After substituting these functions b(x) and n(a) into the traveling wave equation, we get the following equation
where V = v/x_{max} is the relative rate of population spread. This equation can be solved numerically for V; and then the rate of spread is estinmated as v = V x_{max}. This model can be used to predict how barrier zones (where isolated colonies are detected and eradicated) reduce the rate of population spread. We will assume that the barrier zone is placed in the transition zone at some particular distance from the population front. Because new colonies are eradicated in the barrier zone, we can set the colony establishment rate, b(x), equal to zero within the barrier zone as it is shown in the figure below
If this new function b(x) is used with the traveling wave equation, we get the rate of spread with the barrier zone. The figure below shows the effect of barrier zone on the rate of population spread. Relative width of the barrier zone is measured as its proportion from the width of the transition zone. Relative reduction of population spread is measured as 1 minus the ratio of population spread rate with the barrier zone to the maximum rate of population spread (without barrier zone).
This model predicted that barrier zones used in the SlowtheSpread project should reduce the rate of gypsy moth spread by 54%. This prediction was close to the 59% reduction in the rate of gypsy moth spread in Central Appalachian Mountains observed since 1990 (when the strategy of eradicating isolated colonied has been started).
Cellular automata models of stratified dispersalCellular automata is a grid of cells (usually in a 2dimensional space), in which each cell is characterized by a particular state. Dynamics of each cell is defined by transition rules which specify the future state of a cell as a function of its previous state and the state of neighboring cells. Traditional cellular automata considered close neighborhood cells only. However, in ecological applications it is convenient to consider more distant neighborhoods within specified distance from the cell.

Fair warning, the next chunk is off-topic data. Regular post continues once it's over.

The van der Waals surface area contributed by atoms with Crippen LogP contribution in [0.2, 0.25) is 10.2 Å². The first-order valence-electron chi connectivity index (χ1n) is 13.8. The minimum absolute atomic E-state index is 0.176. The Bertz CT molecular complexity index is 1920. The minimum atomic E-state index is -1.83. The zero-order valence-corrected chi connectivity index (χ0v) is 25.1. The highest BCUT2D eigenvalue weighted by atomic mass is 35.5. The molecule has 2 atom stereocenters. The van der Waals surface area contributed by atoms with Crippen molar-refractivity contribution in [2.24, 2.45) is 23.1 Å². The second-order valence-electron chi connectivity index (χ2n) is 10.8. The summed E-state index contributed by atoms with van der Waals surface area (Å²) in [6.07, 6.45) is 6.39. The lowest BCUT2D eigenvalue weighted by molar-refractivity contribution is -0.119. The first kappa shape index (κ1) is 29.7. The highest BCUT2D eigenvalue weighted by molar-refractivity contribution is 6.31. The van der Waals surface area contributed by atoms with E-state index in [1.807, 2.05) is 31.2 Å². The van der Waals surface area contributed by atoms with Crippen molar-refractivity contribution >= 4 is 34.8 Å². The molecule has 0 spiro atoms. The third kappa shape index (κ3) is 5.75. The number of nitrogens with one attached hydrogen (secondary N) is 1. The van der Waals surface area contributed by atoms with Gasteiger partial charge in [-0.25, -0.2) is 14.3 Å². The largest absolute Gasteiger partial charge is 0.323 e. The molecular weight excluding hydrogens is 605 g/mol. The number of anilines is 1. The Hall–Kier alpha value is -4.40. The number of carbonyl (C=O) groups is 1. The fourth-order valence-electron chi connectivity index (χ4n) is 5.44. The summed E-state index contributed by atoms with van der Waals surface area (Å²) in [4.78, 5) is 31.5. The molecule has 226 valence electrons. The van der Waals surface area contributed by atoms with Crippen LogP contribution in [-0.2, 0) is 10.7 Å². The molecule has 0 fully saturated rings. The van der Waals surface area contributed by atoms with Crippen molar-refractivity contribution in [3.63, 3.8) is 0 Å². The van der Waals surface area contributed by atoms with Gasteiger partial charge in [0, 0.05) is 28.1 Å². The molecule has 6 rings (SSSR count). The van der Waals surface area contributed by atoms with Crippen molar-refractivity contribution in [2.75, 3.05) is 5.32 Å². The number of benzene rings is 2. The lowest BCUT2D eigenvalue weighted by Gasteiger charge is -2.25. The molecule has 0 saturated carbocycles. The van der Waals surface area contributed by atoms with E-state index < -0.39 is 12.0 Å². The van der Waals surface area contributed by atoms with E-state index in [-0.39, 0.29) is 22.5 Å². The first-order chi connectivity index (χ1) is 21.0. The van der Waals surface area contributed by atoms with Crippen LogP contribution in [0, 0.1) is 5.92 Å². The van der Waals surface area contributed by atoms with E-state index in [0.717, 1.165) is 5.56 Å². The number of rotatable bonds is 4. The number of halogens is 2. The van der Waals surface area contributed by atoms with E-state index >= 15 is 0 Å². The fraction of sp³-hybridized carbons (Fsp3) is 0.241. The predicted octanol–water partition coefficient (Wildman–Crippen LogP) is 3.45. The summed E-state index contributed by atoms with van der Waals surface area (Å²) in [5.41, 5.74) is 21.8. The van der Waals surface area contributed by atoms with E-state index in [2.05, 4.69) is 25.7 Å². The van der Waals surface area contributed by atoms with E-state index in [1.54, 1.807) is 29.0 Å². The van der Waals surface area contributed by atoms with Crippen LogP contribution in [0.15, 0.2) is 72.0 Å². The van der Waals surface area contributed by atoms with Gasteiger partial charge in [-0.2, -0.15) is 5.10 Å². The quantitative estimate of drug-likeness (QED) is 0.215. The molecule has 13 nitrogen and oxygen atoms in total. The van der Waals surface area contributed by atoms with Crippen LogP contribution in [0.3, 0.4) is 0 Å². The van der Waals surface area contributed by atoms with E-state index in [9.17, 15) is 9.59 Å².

The figure above shows 3 basic rules for the dynamics of cellular automata that simulates stratified dispersal:

ReferencesSharov, A. A., and A. M. Liebhold. 1998. Model of slowing the spread of gypsy moth (Lepidoptera: Lymantriidae) with a barrier zone. Ecol. Appl. 8: 11701179. Get a reprint! (PDF)Sharov, A. A., and A. M. Liebhold. 1998. Bioeconomics of managing the spread of exotic pest species with barrier zones. Ecol. Appl. 8: 833845. Get a reprint! (PDF) Sharov, A. A., and A. M. Liebhold. 1998. Quantitative analysis of gypsy moth spread in the Central Appalachians. Pp: 99110. In: J. Braumgartner, P. Brandmayer and B.F.J. Manly [eds.], Population and Community Ecology for Insect Management and Conservation. Balkema, Rotterdam. Get a reprint! (PDF) Sharov, A. A., A. M. Liebhold and E. A. Roberts. 1998. Optimizing the use of barrier zones to slow the spread of gypsy moth (Lepidoptera: Lymantriidae) in North America. J. Econ. Entomol. 91: 165174. Get a reprint! (PDF)